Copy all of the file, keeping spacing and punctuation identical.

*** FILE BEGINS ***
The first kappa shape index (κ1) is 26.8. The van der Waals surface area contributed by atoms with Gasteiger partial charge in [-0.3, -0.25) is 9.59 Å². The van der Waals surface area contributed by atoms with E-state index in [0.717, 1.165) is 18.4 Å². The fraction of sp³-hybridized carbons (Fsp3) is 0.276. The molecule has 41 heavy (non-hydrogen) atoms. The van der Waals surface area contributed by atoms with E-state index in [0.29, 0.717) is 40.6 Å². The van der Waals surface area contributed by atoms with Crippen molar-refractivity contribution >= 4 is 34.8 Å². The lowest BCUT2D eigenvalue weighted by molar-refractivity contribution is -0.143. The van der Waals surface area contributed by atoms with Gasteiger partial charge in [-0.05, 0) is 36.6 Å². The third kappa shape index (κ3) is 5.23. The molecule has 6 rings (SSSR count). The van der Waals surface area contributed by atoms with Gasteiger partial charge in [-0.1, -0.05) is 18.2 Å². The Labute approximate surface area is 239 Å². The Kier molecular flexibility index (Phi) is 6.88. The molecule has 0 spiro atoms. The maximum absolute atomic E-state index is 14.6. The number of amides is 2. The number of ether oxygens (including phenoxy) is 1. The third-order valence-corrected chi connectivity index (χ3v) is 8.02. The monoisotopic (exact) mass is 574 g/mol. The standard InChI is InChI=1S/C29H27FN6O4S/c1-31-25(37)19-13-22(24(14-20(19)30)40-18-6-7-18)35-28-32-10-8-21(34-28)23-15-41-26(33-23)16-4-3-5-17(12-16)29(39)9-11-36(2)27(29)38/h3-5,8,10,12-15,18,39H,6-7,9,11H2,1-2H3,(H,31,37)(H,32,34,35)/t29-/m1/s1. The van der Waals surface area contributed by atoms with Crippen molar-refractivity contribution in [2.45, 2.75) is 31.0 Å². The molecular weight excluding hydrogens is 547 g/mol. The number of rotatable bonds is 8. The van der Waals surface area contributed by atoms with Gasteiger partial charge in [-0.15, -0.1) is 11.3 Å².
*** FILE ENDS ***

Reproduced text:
The first kappa shape index (κ1) is 26.8. The van der Waals surface area contributed by atoms with Gasteiger partial charge in [-0.3, -0.25) is 9.59 Å². The van der Waals surface area contributed by atoms with E-state index in [0.717, 1.165) is 18.4 Å². The fraction of sp³-hybridized carbons (Fsp3) is 0.276. The molecule has 41 heavy (non-hydrogen) atoms. The van der Waals surface area contributed by atoms with E-state index in [0.29, 0.717) is 40.6 Å². The van der Waals surface area contributed by atoms with Crippen molar-refractivity contribution >= 4 is 34.8 Å². The lowest BCUT2D eigenvalue weighted by molar-refractivity contribution is -0.143. The van der Waals surface area contributed by atoms with Gasteiger partial charge in [-0.05, 0) is 36.6 Å². The third kappa shape index (κ3) is 5.23. The molecule has 6 rings (SSSR count). The van der Waals surface area contributed by atoms with Gasteiger partial charge in [-0.1, -0.05) is 18.2 Å². The Labute approximate surface area is 239 Å². The Kier molecular flexibility index (Phi) is 6.88. The molecule has 0 spiro atoms. The maximum absolute atomic E-state index is 14.6. The number of amides is 2. The number of ether oxygens (including phenoxy) is 1. The third-order valence-corrected chi connectivity index (χ3v) is 8.02. The monoisotopic (exact) mass is 574 g/mol. The standard InChI is InChI=1S/C29H27FN6O4S/c1-31-25(37)19-13-22(24(14-20(19)30)40-18-6-7-18)35-28-32-10-8-21(34-28)23-15-41-26(33-23)16-4-3-5-17(12-16)29(39)9-11-36(2)27(29)38/h3-5,8,10,12-15,18,39H,6-7,9,11H2,1-2H3,(H,31,37)(H,32,34,35)/t29-/m1/s1. The van der Waals surface area contributed by atoms with Crippen molar-refractivity contribution in [2.45, 2.75) is 31.0 Å². The molecular weight excluding hydrogens is 547 g/mol. The number of rotatable bonds is 8. The van der Waals surface area contributed by atoms with Gasteiger partial charge in [-0.15, -0.1) is 11.3 Å².